Since Pathfinder does Agile, understanding the value of user based testing comes naturally – “Release early, release often”, right? How quickly can you release a sketch in order to get that ever so valued feedback? That’s the key to reducing cost through sketching. By reducing cost you can make a better product within a given budget.
To really get the best of this “quick release testing”, there are several things that need to be understood upfront:
1. A sketch should be done with pencil and paper or equivalent. There is no quicker medium for visually explaining an idea.
2. Making a sketch should take seconds. otherwise it’s not a sketch.
3. Everybody can make a sketch. You don’t have to be a visual designer. Don’t try to make it into an art piece because that’s a misguided effort. Leave details for when you figure out the basic idea. The point is that at least you understand what you’ve sketched.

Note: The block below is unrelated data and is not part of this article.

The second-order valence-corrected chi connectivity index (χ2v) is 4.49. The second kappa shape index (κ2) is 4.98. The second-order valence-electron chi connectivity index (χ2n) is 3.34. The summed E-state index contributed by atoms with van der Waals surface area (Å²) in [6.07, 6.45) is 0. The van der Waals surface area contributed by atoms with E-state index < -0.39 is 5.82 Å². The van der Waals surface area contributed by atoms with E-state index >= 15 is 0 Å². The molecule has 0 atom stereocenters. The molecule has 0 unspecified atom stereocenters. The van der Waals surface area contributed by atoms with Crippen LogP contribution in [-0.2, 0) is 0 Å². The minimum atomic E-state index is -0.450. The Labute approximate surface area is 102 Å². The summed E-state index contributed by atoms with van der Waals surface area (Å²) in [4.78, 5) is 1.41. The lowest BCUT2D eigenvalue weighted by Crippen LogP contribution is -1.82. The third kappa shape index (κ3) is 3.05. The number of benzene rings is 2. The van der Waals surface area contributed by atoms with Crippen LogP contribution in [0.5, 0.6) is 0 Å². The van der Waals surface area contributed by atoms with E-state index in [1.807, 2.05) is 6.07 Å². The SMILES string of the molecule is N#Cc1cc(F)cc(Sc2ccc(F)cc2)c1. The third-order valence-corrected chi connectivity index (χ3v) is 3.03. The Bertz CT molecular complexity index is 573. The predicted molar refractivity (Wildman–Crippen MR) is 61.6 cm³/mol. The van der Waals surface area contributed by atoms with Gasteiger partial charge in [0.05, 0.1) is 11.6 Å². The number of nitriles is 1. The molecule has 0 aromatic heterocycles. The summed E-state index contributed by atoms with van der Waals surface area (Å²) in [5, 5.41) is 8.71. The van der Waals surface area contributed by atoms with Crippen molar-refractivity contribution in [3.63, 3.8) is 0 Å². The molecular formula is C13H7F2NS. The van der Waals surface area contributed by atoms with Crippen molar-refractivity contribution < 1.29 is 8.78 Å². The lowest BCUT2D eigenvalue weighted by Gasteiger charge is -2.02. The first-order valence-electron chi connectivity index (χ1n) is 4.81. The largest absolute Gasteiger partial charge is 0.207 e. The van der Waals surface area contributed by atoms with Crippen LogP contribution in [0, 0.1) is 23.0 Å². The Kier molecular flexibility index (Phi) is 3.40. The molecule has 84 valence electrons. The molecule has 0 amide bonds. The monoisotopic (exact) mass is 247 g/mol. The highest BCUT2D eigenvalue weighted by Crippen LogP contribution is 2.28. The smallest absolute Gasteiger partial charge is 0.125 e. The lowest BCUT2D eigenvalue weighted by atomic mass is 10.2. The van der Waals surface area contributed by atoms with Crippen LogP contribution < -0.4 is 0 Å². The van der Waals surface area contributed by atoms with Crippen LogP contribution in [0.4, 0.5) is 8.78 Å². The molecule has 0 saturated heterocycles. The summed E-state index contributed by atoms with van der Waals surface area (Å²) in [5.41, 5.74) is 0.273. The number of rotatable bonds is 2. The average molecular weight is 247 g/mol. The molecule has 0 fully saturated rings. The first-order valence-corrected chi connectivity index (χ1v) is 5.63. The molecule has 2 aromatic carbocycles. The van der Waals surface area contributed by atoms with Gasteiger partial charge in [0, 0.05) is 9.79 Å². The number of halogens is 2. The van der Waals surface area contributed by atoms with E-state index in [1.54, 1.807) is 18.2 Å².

4. A sketch is not a wireframe. They both have different purposes: sketches should be used to explore and “test” ideas cheaply, wireframes should be used to explain IA.
5. Paper will take anything. When sketching, one has a rare opportunity to think without boundaries. Don’t take technology, standards or any other consideration into account when sketching, nothing but user end goals. You would be surprised how apparently challenging interfaces can be produced efficiently if developers get to understand them really well. A good sketch is the beginning of that process.